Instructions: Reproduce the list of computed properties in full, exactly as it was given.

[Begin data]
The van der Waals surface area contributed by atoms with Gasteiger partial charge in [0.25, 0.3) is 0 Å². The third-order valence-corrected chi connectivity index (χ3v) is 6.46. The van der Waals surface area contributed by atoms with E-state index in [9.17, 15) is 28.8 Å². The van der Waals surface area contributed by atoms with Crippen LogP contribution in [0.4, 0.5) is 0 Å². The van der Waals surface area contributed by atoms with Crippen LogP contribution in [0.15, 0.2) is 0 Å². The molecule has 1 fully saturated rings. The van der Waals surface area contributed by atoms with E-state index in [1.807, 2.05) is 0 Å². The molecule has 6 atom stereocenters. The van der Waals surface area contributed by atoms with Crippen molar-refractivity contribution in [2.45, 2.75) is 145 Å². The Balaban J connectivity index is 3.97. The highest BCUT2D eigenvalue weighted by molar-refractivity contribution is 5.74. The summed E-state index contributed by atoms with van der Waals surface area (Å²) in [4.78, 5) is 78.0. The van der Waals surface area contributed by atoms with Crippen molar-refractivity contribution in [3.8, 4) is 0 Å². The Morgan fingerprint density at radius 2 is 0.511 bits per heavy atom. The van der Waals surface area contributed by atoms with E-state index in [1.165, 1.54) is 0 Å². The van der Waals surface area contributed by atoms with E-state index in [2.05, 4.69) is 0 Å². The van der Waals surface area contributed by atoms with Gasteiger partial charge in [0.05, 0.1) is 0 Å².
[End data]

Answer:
The van der Waals surface area contributed by atoms with Gasteiger partial charge in [0.25, 0.3) is 0 Å². The third-order valence-corrected chi connectivity index (χ3v) is 6.46. The van der Waals surface area contributed by atoms with E-state index in [9.17, 15) is 28.8 Å². The van der Waals surface area contributed by atoms with Crippen LogP contribution in [0.4, 0.5) is 0 Å². The van der Waals surface area contributed by atoms with Crippen LogP contribution in [0.15, 0.2) is 0 Å². The molecule has 1 fully saturated rings. The van der Waals surface area contributed by atoms with E-state index in [1.807, 2.05) is 0 Å². The molecule has 6 atom stereocenters. The van der Waals surface area contributed by atoms with Crippen molar-refractivity contribution in [2.45, 2.75) is 145 Å². The Balaban J connectivity index is 3.97. The highest BCUT2D eigenvalue weighted by molar-refractivity contribution is 5.74. The summed E-state index contributed by atoms with van der Waals surface area (Å²) in [4.78, 5) is 78.0. The van der Waals surface area contributed by atoms with Crippen molar-refractivity contribution in [3.8, 4) is 0 Å². The Morgan fingerprint density at radius 2 is 0.511 bits per heavy atom. The van der Waals surface area contributed by atoms with E-state index in [1.165, 1.54) is 0 Å². The van der Waals surface area contributed by atoms with E-state index in [2.05, 4.69) is 0 Å². The van der Waals surface area contributed by atoms with Gasteiger partial charge in [0.05, 0.1) is 0 Å².